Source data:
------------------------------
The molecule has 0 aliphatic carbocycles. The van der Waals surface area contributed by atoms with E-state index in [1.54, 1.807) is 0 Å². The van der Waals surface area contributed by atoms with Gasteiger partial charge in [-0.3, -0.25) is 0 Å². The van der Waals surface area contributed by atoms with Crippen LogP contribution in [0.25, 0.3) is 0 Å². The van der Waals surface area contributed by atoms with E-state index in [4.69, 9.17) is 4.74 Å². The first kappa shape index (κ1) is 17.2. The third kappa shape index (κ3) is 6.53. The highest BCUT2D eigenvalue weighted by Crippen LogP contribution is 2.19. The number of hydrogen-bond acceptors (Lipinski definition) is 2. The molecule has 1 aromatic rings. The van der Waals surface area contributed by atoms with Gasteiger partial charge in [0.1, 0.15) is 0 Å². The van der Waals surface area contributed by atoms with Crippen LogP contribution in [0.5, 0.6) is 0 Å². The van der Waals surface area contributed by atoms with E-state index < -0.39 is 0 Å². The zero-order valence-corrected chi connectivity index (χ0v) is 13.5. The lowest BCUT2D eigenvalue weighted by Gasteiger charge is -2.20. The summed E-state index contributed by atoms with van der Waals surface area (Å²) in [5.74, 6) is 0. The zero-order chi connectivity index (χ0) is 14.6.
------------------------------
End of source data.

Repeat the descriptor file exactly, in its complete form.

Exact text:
The molecule has 0 aliphatic carbocycles. The van der Waals surface area contributed by atoms with E-state index in [1.54, 1.807) is 0 Å². The van der Waals surface area contributed by atoms with Gasteiger partial charge in [-0.3, -0.25) is 0 Å². The van der Waals surface area contributed by atoms with Crippen LogP contribution in [0.25, 0.3) is 0 Å². The van der Waals surface area contributed by atoms with E-state index in [4.69, 9.17) is 4.74 Å². The first kappa shape index (κ1) is 17.2. The third kappa shape index (κ3) is 6.53. The highest BCUT2D eigenvalue weighted by Crippen LogP contribution is 2.19. The number of hydrogen-bond acceptors (Lipinski definition) is 2. The molecule has 1 aromatic rings. The van der Waals surface area contributed by atoms with Gasteiger partial charge in [0.1, 0.15) is 0 Å². The van der Waals surface area contributed by atoms with Crippen LogP contribution in [0.5, 0.6) is 0 Å². The van der Waals surface area contributed by atoms with E-state index < -0.39 is 0 Å². The zero-order valence-corrected chi connectivity index (χ0v) is 13.5. The lowest BCUT2D eigenvalue weighted by Gasteiger charge is -2.20. The summed E-state index contributed by atoms with van der Waals surface area (Å²) in [5.74, 6) is 0. The zero-order chi connectivity index (χ0) is 14.6.